In the finest of democratic traditions, Norway's next series of banknotes will incorporate two designs into one harmonious union. Having earlier this year invited eight design studios to contribute ideas, Norges Bank has selected the blocky and abstract work of Snøhetta for the reverse of its new notes and the more traditionally artful depictions from The Metric System for the front.
The theme that was set for this task was simply "the sea," which has been represented by Snøhetta in the form of highly pixelated coastal landscapes. One of the interesting themes that runs through the design is how the wind of the sea intensifies in sync with the value of the note, resulting in square, static blocks on the 50 kroner note and elongated strips of color on the 1,000 kroner note. It's an unashamedly modern style that the designers intentionally built around pixels in the belief that they are "our time's visual language."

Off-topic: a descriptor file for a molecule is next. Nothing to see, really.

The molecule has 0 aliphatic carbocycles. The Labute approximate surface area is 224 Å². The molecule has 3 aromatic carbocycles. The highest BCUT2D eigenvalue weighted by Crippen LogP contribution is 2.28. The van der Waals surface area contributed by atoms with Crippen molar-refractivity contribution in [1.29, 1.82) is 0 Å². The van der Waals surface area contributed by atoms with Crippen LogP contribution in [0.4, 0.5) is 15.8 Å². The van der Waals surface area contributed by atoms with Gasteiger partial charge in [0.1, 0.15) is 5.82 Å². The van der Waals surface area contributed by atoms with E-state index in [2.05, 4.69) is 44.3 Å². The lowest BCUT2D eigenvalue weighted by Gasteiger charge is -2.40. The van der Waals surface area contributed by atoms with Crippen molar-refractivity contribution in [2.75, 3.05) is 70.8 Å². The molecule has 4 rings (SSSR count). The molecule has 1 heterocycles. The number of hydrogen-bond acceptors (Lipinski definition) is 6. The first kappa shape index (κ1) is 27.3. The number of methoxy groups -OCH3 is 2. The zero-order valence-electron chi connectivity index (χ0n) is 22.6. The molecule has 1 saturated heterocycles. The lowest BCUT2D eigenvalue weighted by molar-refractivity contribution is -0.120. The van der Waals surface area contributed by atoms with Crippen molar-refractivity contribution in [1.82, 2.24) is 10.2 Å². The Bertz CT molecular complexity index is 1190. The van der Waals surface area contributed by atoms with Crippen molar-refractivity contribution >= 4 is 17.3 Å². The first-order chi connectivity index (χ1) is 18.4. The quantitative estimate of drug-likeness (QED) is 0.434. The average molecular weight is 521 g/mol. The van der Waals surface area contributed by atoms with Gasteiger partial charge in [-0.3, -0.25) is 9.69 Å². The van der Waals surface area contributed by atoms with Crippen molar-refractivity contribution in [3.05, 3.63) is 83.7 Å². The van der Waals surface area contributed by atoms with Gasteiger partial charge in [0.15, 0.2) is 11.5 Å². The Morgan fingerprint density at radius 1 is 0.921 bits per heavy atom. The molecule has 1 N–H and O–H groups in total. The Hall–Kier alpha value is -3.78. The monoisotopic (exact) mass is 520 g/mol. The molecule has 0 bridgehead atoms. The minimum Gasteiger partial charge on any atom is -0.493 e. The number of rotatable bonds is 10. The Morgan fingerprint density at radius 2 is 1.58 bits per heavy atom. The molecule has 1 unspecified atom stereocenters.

The Metric System takes a more literal approach by just presenting beautiful drawings of ships, fish, a lighthouse, and a family by the sea, providing a neat juxtaposition with Snøhetta's abstractions. What's more, says Norges Bank, the more classic design on the front is better suited to integrating the necessary security components without making them obtrusive. So it seems like the perfect marriage between abstract and realistic, young motifs and old. The winning submissions from Snøhetta and The Metric System form the basis for the final design of Norway's 2017 release of new banknotes.
Make sure to check out the PDF containing all the proposals submitted to Norges Bank. One of them even includes children's doodles of the sea and is actually quite endearing.